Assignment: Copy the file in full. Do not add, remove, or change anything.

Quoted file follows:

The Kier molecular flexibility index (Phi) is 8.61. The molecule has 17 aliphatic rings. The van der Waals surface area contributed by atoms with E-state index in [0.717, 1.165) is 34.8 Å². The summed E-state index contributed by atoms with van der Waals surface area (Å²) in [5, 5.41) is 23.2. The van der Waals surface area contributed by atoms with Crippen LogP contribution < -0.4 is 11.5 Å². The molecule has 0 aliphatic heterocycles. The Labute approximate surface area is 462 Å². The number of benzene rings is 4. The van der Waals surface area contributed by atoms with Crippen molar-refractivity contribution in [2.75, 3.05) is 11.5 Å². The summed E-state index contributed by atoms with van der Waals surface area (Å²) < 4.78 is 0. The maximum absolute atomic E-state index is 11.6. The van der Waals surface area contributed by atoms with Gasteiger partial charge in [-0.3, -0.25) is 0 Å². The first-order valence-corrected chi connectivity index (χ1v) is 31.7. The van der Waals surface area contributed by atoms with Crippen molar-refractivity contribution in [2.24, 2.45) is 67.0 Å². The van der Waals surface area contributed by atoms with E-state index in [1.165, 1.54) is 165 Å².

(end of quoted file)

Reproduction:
The Kier molecular flexibility index (Phi) is 8.61. The molecule has 17 aliphatic rings. The van der Waals surface area contributed by atoms with E-state index in [0.717, 1.165) is 34.8 Å². The summed E-state index contributed by atoms with van der Waals surface area (Å²) in [5, 5.41) is 23.2. The van der Waals surface area contributed by atoms with Crippen LogP contribution < -0.4 is 11.5 Å². The molecule has 0 aliphatic heterocycles. The Labute approximate surface area is 462 Å². The number of benzene rings is 4. The van der Waals surface area contributed by atoms with Crippen molar-refractivity contribution in [2.75, 3.05) is 11.5 Å². The summed E-state index contributed by atoms with van der Waals surface area (Å²) < 4.78 is 0. The maximum absolute atomic E-state index is 11.6. The van der Waals surface area contributed by atoms with Gasteiger partial charge in [-0.3, -0.25) is 0 Å². The first-order valence-corrected chi connectivity index (χ1v) is 31.7. The van der Waals surface area contributed by atoms with Crippen molar-refractivity contribution in [2.24, 2.45) is 67.0 Å². The van der Waals surface area contributed by atoms with E-state index in [1.165, 1.54) is 165 Å².